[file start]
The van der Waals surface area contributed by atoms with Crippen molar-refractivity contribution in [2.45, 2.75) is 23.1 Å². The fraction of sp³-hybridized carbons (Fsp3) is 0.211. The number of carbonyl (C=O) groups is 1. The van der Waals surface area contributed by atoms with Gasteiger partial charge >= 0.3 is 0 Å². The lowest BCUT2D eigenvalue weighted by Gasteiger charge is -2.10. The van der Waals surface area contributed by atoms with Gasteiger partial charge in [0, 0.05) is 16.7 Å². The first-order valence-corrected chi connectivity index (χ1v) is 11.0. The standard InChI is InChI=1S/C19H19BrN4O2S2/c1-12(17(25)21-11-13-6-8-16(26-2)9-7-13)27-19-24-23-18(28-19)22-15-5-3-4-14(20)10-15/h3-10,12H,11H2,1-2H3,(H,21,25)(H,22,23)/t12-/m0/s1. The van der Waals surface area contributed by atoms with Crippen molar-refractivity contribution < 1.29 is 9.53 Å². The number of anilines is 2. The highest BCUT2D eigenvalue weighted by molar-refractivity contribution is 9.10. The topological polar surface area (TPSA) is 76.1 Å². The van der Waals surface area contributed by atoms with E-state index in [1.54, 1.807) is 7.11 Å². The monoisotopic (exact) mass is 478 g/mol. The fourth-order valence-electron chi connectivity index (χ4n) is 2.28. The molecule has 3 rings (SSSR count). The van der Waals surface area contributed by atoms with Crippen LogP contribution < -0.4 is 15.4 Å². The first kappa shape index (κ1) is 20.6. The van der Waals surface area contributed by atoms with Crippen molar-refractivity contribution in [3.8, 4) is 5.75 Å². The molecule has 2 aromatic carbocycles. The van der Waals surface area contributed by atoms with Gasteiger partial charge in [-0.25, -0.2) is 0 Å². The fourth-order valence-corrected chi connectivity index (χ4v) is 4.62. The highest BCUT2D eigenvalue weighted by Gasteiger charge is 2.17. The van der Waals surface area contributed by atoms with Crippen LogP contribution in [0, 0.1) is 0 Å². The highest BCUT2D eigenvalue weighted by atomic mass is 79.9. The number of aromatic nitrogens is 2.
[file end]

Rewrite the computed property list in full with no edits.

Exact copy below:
The van der Waals surface area contributed by atoms with Crippen molar-refractivity contribution in [2.45, 2.75) is 23.1 Å². The fraction of sp³-hybridized carbons (Fsp3) is 0.211. The number of carbonyl (C=O) groups is 1. The van der Waals surface area contributed by atoms with Gasteiger partial charge >= 0.3 is 0 Å². The lowest BCUT2D eigenvalue weighted by Gasteiger charge is -2.10. The van der Waals surface area contributed by atoms with Gasteiger partial charge in [0, 0.05) is 16.7 Å². The first-order valence-corrected chi connectivity index (χ1v) is 11.0. The standard InChI is InChI=1S/C19H19BrN4O2S2/c1-12(17(25)21-11-13-6-8-16(26-2)9-7-13)27-19-24-23-18(28-19)22-15-5-3-4-14(20)10-15/h3-10,12H,11H2,1-2H3,(H,21,25)(H,22,23)/t12-/m0/s1. The van der Waals surface area contributed by atoms with Crippen molar-refractivity contribution < 1.29 is 9.53 Å². The number of anilines is 2. The highest BCUT2D eigenvalue weighted by molar-refractivity contribution is 9.10. The topological polar surface area (TPSA) is 76.1 Å². The van der Waals surface area contributed by atoms with E-state index in [1.54, 1.807) is 7.11 Å². The monoisotopic (exact) mass is 478 g/mol. The fourth-order valence-electron chi connectivity index (χ4n) is 2.28. The molecule has 3 rings (SSSR count). The van der Waals surface area contributed by atoms with Crippen LogP contribution < -0.4 is 15.4 Å². The first kappa shape index (κ1) is 20.6. The van der Waals surface area contributed by atoms with Crippen molar-refractivity contribution in [3.8, 4) is 5.75 Å². The molecule has 2 aromatic carbocycles. The van der Waals surface area contributed by atoms with Gasteiger partial charge in [-0.25, -0.2) is 0 Å². The fourth-order valence-corrected chi connectivity index (χ4v) is 4.62. The highest BCUT2D eigenvalue weighted by Gasteiger charge is 2.17. The van der Waals surface area contributed by atoms with Crippen LogP contribution in [0, 0.1) is 0 Å². The highest BCUT2D eigenvalue weighted by atomic mass is 79.9. The number of aromatic nitrogens is 2.